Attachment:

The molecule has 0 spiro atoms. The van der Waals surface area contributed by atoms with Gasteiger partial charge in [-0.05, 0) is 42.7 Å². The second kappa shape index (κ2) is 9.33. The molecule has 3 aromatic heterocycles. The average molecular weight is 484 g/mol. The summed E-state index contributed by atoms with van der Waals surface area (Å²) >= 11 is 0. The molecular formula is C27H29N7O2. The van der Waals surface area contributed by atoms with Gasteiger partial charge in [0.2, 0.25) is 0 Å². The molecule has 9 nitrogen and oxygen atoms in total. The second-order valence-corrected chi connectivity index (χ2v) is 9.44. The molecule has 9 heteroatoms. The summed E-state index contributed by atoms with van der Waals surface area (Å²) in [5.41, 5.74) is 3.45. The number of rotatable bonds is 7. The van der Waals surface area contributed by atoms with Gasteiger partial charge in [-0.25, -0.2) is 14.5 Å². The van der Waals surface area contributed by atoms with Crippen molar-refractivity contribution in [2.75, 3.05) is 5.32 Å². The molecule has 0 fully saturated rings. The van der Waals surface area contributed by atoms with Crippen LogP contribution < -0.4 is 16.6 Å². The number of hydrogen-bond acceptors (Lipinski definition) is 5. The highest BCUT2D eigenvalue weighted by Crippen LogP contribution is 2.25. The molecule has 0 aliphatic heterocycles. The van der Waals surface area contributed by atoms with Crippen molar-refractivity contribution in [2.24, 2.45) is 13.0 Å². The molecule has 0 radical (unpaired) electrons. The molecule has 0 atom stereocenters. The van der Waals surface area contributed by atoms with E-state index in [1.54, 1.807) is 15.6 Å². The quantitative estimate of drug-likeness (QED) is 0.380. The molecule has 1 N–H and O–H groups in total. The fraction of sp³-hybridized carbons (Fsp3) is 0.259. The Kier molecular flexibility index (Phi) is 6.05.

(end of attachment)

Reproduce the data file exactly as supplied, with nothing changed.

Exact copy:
The molecule has 0 spiro atoms. The van der Waals surface area contributed by atoms with Gasteiger partial charge in [-0.05, 0) is 42.7 Å². The second kappa shape index (κ2) is 9.33. The molecule has 3 aromatic heterocycles. The average molecular weight is 484 g/mol. The summed E-state index contributed by atoms with van der Waals surface area (Å²) >= 11 is 0. The molecular formula is C27H29N7O2. The van der Waals surface area contributed by atoms with Gasteiger partial charge in [0.2, 0.25) is 0 Å². The molecule has 9 nitrogen and oxygen atoms in total. The second-order valence-corrected chi connectivity index (χ2v) is 9.44. The molecule has 9 heteroatoms. The summed E-state index contributed by atoms with van der Waals surface area (Å²) in [5.41, 5.74) is 3.45. The number of rotatable bonds is 7. The van der Waals surface area contributed by atoms with Gasteiger partial charge in [-0.25, -0.2) is 14.5 Å². The van der Waals surface area contributed by atoms with Crippen molar-refractivity contribution in [2.75, 3.05) is 5.32 Å². The molecule has 0 fully saturated rings. The van der Waals surface area contributed by atoms with Crippen LogP contribution < -0.4 is 16.6 Å². The number of hydrogen-bond acceptors (Lipinski definition) is 5. The highest BCUT2D eigenvalue weighted by Crippen LogP contribution is 2.25. The molecule has 0 aliphatic heterocycles. The van der Waals surface area contributed by atoms with Crippen molar-refractivity contribution in [2.24, 2.45) is 13.0 Å². The molecule has 0 radical (unpaired) electrons. The molecule has 0 atom stereocenters. The van der Waals surface area contributed by atoms with E-state index in [1.54, 1.807) is 15.6 Å². The quantitative estimate of drug-likeness (QED) is 0.380. The molecule has 1 N–H and O–H groups in total. The fraction of sp³-hybridized carbons (Fsp3) is 0.259. The Kier molecular flexibility index (Phi) is 6.05.